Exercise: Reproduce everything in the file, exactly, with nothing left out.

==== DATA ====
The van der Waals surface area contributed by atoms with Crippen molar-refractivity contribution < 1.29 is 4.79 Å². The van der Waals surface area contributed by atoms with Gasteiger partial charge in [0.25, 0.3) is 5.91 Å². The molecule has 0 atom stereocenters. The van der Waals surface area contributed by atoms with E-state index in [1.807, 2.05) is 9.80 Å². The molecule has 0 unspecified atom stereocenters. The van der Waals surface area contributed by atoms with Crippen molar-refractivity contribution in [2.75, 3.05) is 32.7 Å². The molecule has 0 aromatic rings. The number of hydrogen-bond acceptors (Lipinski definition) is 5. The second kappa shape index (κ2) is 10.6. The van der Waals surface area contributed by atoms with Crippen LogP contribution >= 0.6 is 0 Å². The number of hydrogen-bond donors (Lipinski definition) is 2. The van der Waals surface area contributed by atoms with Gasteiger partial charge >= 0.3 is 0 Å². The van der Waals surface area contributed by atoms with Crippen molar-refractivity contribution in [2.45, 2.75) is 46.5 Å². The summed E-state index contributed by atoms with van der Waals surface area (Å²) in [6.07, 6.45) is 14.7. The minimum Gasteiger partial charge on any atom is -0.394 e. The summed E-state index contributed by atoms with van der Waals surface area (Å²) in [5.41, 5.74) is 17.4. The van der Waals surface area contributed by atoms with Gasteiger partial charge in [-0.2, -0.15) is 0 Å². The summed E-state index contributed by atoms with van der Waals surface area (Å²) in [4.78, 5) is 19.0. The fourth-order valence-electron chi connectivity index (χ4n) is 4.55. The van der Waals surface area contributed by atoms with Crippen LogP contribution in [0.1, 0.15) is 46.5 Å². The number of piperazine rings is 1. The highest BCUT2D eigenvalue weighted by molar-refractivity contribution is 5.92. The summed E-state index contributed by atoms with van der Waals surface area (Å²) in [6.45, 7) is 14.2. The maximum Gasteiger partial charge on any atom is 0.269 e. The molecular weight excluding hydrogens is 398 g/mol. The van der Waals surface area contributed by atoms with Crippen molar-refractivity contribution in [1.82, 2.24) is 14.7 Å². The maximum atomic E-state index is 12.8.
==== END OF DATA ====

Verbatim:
The van der Waals surface area contributed by atoms with Crippen molar-refractivity contribution < 1.29 is 4.79 Å². The van der Waals surface area contributed by atoms with Gasteiger partial charge in [0.25, 0.3) is 5.91 Å². The molecule has 0 atom stereocenters. The van der Waals surface area contributed by atoms with E-state index in [1.807, 2.05) is 9.80 Å². The molecule has 0 unspecified atom stereocenters. The van der Waals surface area contributed by atoms with Crippen molar-refractivity contribution in [2.75, 3.05) is 32.7 Å². The molecule has 0 aromatic rings. The number of hydrogen-bond acceptors (Lipinski definition) is 5. The second kappa shape index (κ2) is 10.6. The van der Waals surface area contributed by atoms with Crippen LogP contribution >= 0.6 is 0 Å². The number of hydrogen-bond donors (Lipinski definition) is 2. The van der Waals surface area contributed by atoms with Gasteiger partial charge >= 0.3 is 0 Å². The van der Waals surface area contributed by atoms with Crippen molar-refractivity contribution in [2.45, 2.75) is 46.5 Å². The summed E-state index contributed by atoms with van der Waals surface area (Å²) in [6.07, 6.45) is 14.7. The minimum Gasteiger partial charge on any atom is -0.394 e. The summed E-state index contributed by atoms with van der Waals surface area (Å²) in [5.41, 5.74) is 17.4. The van der Waals surface area contributed by atoms with Gasteiger partial charge in [-0.2, -0.15) is 0 Å². The summed E-state index contributed by atoms with van der Waals surface area (Å²) in [4.78, 5) is 19.0. The fourth-order valence-electron chi connectivity index (χ4n) is 4.55. The van der Waals surface area contributed by atoms with Crippen LogP contribution in [0.1, 0.15) is 46.5 Å². The number of piperazine rings is 1. The highest BCUT2D eigenvalue weighted by molar-refractivity contribution is 5.92. The summed E-state index contributed by atoms with van der Waals surface area (Å²) in [6.45, 7) is 14.2. The maximum Gasteiger partial charge on any atom is 0.269 e. The molecular weight excluding hydrogens is 398 g/mol. The van der Waals surface area contributed by atoms with Crippen molar-refractivity contribution in [1.82, 2.24) is 14.7 Å². The maximum atomic E-state index is 12.8.